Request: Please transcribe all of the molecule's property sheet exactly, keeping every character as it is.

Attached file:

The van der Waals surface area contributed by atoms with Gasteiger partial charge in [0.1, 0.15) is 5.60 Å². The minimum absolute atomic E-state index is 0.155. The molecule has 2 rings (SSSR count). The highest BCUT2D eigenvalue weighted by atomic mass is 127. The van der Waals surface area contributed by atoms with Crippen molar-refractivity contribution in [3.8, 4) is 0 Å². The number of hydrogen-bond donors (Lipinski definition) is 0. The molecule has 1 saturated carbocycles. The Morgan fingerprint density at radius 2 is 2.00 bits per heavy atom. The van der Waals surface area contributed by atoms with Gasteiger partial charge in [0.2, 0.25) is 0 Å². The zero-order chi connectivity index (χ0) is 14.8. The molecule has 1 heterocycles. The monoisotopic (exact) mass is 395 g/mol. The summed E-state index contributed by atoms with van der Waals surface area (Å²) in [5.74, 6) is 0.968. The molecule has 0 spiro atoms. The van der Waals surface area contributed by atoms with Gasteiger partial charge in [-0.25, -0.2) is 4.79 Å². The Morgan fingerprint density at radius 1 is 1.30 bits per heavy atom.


The van der Waals surface area contributed by atoms with Gasteiger partial charge in [0.1, 0.15) is 5.60 Å². The minimum absolute atomic E-state index is 0.155. The molecule has 2 rings (SSSR count). The highest BCUT2D eigenvalue weighted by atomic mass is 127. The van der Waals surface area contributed by atoms with Crippen molar-refractivity contribution in [3.8, 4) is 0 Å². The number of hydrogen-bond donors (Lipinski definition) is 0. The molecule has 1 saturated carbocycles. The Morgan fingerprint density at radius 2 is 2.00 bits per heavy atom. The van der Waals surface area contributed by atoms with Gasteiger partial charge in [0.2, 0.25) is 0 Å². The zero-order chi connectivity index (χ0) is 14.8. The molecule has 1 heterocycles. The monoisotopic (exact) mass is 395 g/mol. The summed E-state index contributed by atoms with van der Waals surface area (Å²) in [5.74, 6) is 0.968. The molecule has 0 spiro atoms. The van der Waals surface area contributed by atoms with Gasteiger partial charge in [-0.25, -0.2) is 4.79 Å². The Morgan fingerprint density at radius 1 is 1.30 bits per heavy atom.